@FilipBartuzi Branch prediction takes place in the processor, below the language level (but the language may offer ways to tell the compiler what's likely, so the compiler can emit code suited to that). In your example, the out-of-order 3 will lead to a branch-misprediction (for appropriate conditions, where 3 gives a different result than 1000), and thus processing that array will likely take a couple dozen or hundred nanoseconds longer than a sorted array would, hardly ever noticeable. What costs time is i high rate of mispredictions, one misprediction per 1000 isn't much.

java - Why is it faster to process a sorted array than an unsorted arr...

java c++ performance optimization branch-prediction
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Does branch prediction work better on sorted arrays vs. arrays with different patterns? For example, for the array --> { 10, 5, 20, 10, 40, 20, ... } the next element in the array from the pattern is 80. Would this kind of array be sped up by branch prediction in which the next element is 80 here if the pattern is followed? Or does it usually only help with sorted arrays?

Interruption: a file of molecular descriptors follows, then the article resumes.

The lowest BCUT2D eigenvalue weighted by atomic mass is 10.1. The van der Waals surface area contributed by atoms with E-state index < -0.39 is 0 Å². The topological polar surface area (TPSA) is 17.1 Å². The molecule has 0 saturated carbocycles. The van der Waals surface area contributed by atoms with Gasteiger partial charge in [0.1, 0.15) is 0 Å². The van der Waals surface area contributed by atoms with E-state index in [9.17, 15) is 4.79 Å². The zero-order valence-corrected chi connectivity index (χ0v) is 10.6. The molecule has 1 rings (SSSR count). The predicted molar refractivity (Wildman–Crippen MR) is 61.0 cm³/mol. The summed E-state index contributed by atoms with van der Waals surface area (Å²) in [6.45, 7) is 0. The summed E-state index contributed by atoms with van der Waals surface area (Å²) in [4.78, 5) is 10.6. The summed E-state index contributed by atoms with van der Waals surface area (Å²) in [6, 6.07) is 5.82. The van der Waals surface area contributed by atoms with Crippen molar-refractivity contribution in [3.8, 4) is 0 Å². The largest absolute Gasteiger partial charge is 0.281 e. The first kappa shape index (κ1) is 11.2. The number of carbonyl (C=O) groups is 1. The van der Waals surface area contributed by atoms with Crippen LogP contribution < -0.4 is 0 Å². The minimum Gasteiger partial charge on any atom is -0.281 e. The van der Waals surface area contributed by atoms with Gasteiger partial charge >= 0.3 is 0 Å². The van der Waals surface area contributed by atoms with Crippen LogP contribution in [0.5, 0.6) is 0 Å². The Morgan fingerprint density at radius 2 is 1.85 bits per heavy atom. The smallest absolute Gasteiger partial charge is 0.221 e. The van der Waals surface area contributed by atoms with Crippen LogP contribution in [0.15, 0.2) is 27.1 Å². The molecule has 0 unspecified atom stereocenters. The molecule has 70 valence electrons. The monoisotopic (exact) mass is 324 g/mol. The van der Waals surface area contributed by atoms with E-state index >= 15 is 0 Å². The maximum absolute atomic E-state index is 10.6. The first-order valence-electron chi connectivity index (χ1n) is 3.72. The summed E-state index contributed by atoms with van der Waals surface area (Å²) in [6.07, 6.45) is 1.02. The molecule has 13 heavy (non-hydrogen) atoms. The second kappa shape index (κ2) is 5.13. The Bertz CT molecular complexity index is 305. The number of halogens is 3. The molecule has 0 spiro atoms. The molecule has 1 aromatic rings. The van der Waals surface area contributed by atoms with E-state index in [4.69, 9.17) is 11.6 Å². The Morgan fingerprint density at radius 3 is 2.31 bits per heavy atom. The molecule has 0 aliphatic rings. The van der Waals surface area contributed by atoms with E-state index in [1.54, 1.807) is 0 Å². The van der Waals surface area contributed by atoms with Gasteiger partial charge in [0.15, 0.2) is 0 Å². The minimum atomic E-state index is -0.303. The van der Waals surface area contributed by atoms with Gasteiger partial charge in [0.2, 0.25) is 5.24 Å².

So basically everything I conventionally learned about big-O is out of the window? Better to incur a sorting cost than a branching cost?

@AgrimPathak That depends. For not too large input, an algorithm with higher complexity is faster than an algorithm with lower complexity when the constants are smaller for the algorithm with higher complexity. Where the break-even point is can be hard to predict. Also, compare this, locality is important. Big-O is important, but it is not the sole criterion for performance.

When does branch prediction takes place? When does language will know that array is sorted? I'm thinking of situation of array that looks like: [1,2,3,4,5,...998,999,1000, 3, 10001, 10002] ? will this obscure 3 increase running time? Will it be as long as unsorted array?